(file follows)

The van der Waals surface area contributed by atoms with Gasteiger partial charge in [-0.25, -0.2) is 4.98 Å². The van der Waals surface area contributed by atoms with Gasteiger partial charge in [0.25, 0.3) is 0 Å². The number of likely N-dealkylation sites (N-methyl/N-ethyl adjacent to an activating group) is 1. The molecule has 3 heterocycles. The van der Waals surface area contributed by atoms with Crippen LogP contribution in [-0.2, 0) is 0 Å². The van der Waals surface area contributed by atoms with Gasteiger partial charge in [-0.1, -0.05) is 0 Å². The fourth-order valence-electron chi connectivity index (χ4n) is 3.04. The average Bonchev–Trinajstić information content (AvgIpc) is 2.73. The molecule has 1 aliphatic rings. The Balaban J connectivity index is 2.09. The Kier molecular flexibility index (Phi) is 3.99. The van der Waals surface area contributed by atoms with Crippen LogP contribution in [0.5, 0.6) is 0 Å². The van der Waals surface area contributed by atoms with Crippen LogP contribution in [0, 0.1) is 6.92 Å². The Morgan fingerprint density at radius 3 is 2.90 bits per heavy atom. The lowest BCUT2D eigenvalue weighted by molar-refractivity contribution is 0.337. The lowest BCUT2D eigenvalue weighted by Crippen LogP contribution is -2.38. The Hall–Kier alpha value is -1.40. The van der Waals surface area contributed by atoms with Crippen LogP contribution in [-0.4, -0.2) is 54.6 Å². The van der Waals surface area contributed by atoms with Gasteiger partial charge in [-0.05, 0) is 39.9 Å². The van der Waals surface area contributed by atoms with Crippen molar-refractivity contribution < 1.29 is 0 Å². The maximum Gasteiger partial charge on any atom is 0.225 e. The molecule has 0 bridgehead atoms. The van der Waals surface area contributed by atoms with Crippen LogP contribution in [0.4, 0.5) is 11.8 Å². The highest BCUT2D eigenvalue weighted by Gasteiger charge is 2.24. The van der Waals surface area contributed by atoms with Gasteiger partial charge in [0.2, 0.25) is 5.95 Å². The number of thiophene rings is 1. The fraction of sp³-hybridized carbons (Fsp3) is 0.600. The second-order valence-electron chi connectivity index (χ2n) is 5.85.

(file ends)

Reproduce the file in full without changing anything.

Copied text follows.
The van der Waals surface area contributed by atoms with Gasteiger partial charge in [-0.25, -0.2) is 4.98 Å². The van der Waals surface area contributed by atoms with Gasteiger partial charge in [0.25, 0.3) is 0 Å². The number of likely N-dealkylation sites (N-methyl/N-ethyl adjacent to an activating group) is 1. The molecule has 3 heterocycles. The van der Waals surface area contributed by atoms with Crippen LogP contribution in [-0.2, 0) is 0 Å². The van der Waals surface area contributed by atoms with Gasteiger partial charge in [-0.1, -0.05) is 0 Å². The fourth-order valence-electron chi connectivity index (χ4n) is 3.04. The average Bonchev–Trinajstić information content (AvgIpc) is 2.73. The molecule has 1 aliphatic rings. The Balaban J connectivity index is 2.09. The Kier molecular flexibility index (Phi) is 3.99. The van der Waals surface area contributed by atoms with Crippen LogP contribution in [0.5, 0.6) is 0 Å². The van der Waals surface area contributed by atoms with Crippen LogP contribution in [0, 0.1) is 6.92 Å². The Morgan fingerprint density at radius 3 is 2.90 bits per heavy atom. The lowest BCUT2D eigenvalue weighted by molar-refractivity contribution is 0.337. The lowest BCUT2D eigenvalue weighted by Crippen LogP contribution is -2.38. The Hall–Kier alpha value is -1.40. The van der Waals surface area contributed by atoms with Crippen LogP contribution in [-0.4, -0.2) is 54.6 Å². The van der Waals surface area contributed by atoms with Gasteiger partial charge in [-0.05, 0) is 39.9 Å². The van der Waals surface area contributed by atoms with Crippen molar-refractivity contribution < 1.29 is 0 Å². The maximum Gasteiger partial charge on any atom is 0.225 e. The molecule has 0 bridgehead atoms. The van der Waals surface area contributed by atoms with Crippen LogP contribution in [0.4, 0.5) is 11.8 Å². The highest BCUT2D eigenvalue weighted by Gasteiger charge is 2.24. The van der Waals surface area contributed by atoms with Gasteiger partial charge in [0.2, 0.25) is 5.95 Å². The number of thiophene rings is 1. The fraction of sp³-hybridized carbons (Fsp3) is 0.600. The second-order valence-electron chi connectivity index (χ2n) is 5.85.